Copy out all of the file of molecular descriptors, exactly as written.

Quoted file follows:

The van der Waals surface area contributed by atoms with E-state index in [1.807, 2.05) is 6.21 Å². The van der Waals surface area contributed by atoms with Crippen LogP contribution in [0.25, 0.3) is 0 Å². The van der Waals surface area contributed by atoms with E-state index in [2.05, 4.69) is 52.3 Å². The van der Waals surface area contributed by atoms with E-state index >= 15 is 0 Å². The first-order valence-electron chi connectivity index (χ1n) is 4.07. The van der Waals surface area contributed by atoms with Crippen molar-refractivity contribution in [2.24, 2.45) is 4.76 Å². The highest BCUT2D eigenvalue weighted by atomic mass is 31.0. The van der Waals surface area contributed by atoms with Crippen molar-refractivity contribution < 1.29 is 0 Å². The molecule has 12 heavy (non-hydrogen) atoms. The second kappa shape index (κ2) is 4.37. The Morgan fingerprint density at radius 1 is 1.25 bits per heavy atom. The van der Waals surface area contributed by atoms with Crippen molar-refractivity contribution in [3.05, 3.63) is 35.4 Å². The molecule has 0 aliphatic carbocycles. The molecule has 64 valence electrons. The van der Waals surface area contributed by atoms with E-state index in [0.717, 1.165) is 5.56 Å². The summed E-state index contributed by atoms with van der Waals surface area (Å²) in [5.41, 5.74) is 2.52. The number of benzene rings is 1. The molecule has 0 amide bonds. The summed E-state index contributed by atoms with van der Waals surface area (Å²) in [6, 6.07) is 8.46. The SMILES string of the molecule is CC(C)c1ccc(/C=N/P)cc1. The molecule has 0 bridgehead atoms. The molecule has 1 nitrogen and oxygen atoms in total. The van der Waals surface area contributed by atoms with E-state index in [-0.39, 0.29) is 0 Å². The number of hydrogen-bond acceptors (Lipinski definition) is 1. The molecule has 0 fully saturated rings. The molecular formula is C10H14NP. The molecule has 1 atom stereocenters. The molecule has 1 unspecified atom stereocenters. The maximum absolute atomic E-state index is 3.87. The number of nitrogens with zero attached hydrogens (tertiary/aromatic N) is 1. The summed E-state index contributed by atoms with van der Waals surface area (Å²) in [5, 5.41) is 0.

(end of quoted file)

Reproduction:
The van der Waals surface area contributed by atoms with E-state index in [1.807, 2.05) is 6.21 Å². The van der Waals surface area contributed by atoms with Crippen LogP contribution in [0.25, 0.3) is 0 Å². The van der Waals surface area contributed by atoms with E-state index in [2.05, 4.69) is 52.3 Å². The van der Waals surface area contributed by atoms with E-state index >= 15 is 0 Å². The first-order valence-electron chi connectivity index (χ1n) is 4.07. The van der Waals surface area contributed by atoms with Crippen molar-refractivity contribution in [2.24, 2.45) is 4.76 Å². The highest BCUT2D eigenvalue weighted by atomic mass is 31.0. The van der Waals surface area contributed by atoms with Crippen molar-refractivity contribution < 1.29 is 0 Å². The molecule has 12 heavy (non-hydrogen) atoms. The second kappa shape index (κ2) is 4.37. The Morgan fingerprint density at radius 1 is 1.25 bits per heavy atom. The van der Waals surface area contributed by atoms with Crippen molar-refractivity contribution in [3.05, 3.63) is 35.4 Å². The molecule has 0 aliphatic carbocycles. The molecule has 64 valence electrons. The van der Waals surface area contributed by atoms with E-state index in [0.717, 1.165) is 5.56 Å². The summed E-state index contributed by atoms with van der Waals surface area (Å²) in [5.41, 5.74) is 2.52. The number of benzene rings is 1. The molecule has 0 amide bonds. The summed E-state index contributed by atoms with van der Waals surface area (Å²) in [6, 6.07) is 8.46. The SMILES string of the molecule is CC(C)c1ccc(/C=N/P)cc1. The molecule has 0 bridgehead atoms. The molecule has 1 nitrogen and oxygen atoms in total. The van der Waals surface area contributed by atoms with E-state index in [-0.39, 0.29) is 0 Å². The number of hydrogen-bond acceptors (Lipinski definition) is 1. The molecule has 0 fully saturated rings. The molecular formula is C10H14NP. The molecule has 1 atom stereocenters. The molecule has 1 unspecified atom stereocenters. The maximum absolute atomic E-state index is 3.87. The number of nitrogens with zero attached hydrogens (tertiary/aromatic N) is 1. The summed E-state index contributed by atoms with van der Waals surface area (Å²) in [5, 5.41) is 0.